Evidence-based care of recurrent miscarriage

Department of Obstetrics and Gynecology, University of Utah Health Sciences Center, Maternal-Fetal Medicine, LDS Hospital, 8th Avenue and C Street, Salt Lake City, Utah 84143, USA.
Bailli&egrave re s Best Practice and Research in Clinical Obstetrics and Gynaecology (Impact Factor: 1.92). 03/2005; 19(1):85-101. DOI: 10.1016/j.bpobgyn.2004.11.005
Source: PubMed


Between 0.5 and 1.0% of couples experience recurrent pregnancy loss (RPL), which is defined as three or more consecutive miscarriages. Losses are classified as pre-embryonic (<5 weeks), embryonic (5-10 weeks) or fetal (>10 weeks). Genetic abnormalities are responsible for RPL in 2-4% of these couples. Inadequate progesterone production has been proposed a cause of RPL and progesterone is given to prevent miscarriage, despite a lack of supportive evidence. The factor V Leiden and prothrombin G20210A mutations are common inherited thrombophilias also associated with RPL. Antenatal thromboprophylaxis is sometimes recommended although no data exist regarding efficacy. Antiphospholipid syndrome is known to cause RPL and antenatal thromboprophylaxis reduces the risk of miscarriage. Uterine abnormalities might also result in RPL. About 50% of cases of RPL have no identifiable cause. Alloimmune incompatibility has been proposed as a cause for RPL in these women. The concept of alloimmune-related RPL has not been scientifically validated.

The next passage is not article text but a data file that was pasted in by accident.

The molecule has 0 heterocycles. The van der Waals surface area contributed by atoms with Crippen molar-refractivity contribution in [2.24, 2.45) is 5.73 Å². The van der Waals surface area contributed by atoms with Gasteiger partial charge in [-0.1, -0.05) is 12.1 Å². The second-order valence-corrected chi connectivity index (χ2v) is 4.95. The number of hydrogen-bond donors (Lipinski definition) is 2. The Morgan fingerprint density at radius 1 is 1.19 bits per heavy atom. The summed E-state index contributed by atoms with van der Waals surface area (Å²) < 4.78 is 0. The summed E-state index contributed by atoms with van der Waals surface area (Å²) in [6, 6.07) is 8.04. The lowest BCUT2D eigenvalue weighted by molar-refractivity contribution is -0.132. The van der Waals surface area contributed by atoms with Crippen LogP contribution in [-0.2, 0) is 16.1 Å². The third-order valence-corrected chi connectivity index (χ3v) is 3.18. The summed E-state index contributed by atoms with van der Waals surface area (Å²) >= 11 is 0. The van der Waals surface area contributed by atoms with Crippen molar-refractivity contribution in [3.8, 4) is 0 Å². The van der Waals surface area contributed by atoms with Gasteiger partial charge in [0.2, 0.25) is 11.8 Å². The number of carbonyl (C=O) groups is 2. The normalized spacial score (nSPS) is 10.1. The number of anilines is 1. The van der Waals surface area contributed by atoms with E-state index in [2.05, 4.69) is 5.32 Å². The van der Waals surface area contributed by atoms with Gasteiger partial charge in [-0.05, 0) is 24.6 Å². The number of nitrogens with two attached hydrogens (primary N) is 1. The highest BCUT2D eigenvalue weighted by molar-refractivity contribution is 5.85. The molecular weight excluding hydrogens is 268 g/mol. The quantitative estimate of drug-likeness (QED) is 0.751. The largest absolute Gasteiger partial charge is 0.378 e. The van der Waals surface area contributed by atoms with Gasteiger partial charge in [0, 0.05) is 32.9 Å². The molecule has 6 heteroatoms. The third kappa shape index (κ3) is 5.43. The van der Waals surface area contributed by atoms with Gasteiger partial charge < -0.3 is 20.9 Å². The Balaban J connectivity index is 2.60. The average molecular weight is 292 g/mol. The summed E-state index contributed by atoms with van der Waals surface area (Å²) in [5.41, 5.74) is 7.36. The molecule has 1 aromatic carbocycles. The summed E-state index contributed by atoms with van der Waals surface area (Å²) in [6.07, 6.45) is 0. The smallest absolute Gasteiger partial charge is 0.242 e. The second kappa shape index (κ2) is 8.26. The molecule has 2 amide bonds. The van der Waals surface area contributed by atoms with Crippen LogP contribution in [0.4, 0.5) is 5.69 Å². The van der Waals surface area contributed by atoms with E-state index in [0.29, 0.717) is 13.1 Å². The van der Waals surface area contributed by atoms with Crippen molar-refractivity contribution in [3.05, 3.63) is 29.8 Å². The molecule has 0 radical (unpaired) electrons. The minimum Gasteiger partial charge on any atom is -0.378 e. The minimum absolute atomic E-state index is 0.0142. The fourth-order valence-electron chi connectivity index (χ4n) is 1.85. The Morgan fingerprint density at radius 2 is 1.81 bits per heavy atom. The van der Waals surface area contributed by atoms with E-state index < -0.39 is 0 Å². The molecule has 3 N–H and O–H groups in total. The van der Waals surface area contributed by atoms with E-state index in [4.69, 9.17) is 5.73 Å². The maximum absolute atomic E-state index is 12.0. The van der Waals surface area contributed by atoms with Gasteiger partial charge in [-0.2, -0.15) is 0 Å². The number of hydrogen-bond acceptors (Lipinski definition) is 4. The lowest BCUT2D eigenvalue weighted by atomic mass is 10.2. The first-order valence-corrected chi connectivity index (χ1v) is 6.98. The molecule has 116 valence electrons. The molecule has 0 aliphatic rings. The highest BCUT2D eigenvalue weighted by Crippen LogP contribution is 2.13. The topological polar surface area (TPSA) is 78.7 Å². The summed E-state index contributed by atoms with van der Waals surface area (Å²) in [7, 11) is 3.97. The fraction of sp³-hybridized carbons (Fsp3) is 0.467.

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    • "Administration of progesterone receptor antagonists within the first 7 weeks of pregnancy induces abortion (Peyron et al., 1993). The potential for implantation is lessened if there is a decrease in the amount or duration of progesterone production by the corpus luteum or if there is poor endometrial response to progesterone (Jones, 1991; Ginsburg, 1992), which may lead to pregnancy failure (Porter and Scott, 2005). Successful implantation involves complex mechanisms that require hormonal synchronization. "
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